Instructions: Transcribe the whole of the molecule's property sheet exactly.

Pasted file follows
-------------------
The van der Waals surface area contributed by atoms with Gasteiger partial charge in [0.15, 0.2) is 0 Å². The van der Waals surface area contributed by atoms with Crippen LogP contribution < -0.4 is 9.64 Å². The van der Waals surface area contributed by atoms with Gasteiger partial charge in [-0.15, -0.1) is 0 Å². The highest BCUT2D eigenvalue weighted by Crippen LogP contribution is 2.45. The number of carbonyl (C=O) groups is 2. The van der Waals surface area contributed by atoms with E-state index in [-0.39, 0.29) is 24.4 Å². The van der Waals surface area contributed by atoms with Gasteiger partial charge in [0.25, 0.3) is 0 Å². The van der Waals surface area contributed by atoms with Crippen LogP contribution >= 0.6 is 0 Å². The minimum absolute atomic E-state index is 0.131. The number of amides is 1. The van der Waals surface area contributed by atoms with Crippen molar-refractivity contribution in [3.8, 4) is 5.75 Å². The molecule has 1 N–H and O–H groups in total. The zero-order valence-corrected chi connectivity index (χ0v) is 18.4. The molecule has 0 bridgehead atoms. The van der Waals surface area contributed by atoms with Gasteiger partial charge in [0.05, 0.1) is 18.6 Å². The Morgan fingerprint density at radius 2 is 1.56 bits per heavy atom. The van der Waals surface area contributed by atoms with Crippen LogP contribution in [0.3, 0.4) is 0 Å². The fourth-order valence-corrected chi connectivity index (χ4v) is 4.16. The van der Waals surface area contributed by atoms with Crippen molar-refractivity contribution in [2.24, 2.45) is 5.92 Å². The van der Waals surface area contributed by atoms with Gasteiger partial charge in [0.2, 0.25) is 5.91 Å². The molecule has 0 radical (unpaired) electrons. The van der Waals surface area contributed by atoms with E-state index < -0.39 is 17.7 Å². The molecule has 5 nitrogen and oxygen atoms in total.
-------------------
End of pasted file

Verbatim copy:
The van der Waals surface area contributed by atoms with Gasteiger partial charge in [0.15, 0.2) is 0 Å². The van der Waals surface area contributed by atoms with Crippen LogP contribution < -0.4 is 9.64 Å². The van der Waals surface area contributed by atoms with Gasteiger partial charge in [-0.15, -0.1) is 0 Å². The highest BCUT2D eigenvalue weighted by Crippen LogP contribution is 2.45. The number of carbonyl (C=O) groups is 2. The van der Waals surface area contributed by atoms with E-state index in [-0.39, 0.29) is 24.4 Å². The van der Waals surface area contributed by atoms with Gasteiger partial charge in [0.25, 0.3) is 0 Å². The van der Waals surface area contributed by atoms with Crippen LogP contribution >= 0.6 is 0 Å². The minimum absolute atomic E-state index is 0.131. The number of amides is 1. The van der Waals surface area contributed by atoms with Crippen molar-refractivity contribution in [3.8, 4) is 5.75 Å². The molecule has 1 N–H and O–H groups in total. The zero-order valence-corrected chi connectivity index (χ0v) is 18.4. The molecule has 0 bridgehead atoms. The van der Waals surface area contributed by atoms with Gasteiger partial charge in [0.05, 0.1) is 18.6 Å². The Morgan fingerprint density at radius 2 is 1.56 bits per heavy atom. The van der Waals surface area contributed by atoms with Crippen LogP contribution in [0.3, 0.4) is 0 Å². The fourth-order valence-corrected chi connectivity index (χ4v) is 4.16. The van der Waals surface area contributed by atoms with Crippen molar-refractivity contribution in [2.24, 2.45) is 5.92 Å². The van der Waals surface area contributed by atoms with Gasteiger partial charge in [0.2, 0.25) is 5.91 Å². The molecule has 0 radical (unpaired) electrons. The van der Waals surface area contributed by atoms with E-state index < -0.39 is 17.7 Å². The molecule has 5 nitrogen and oxygen atoms in total.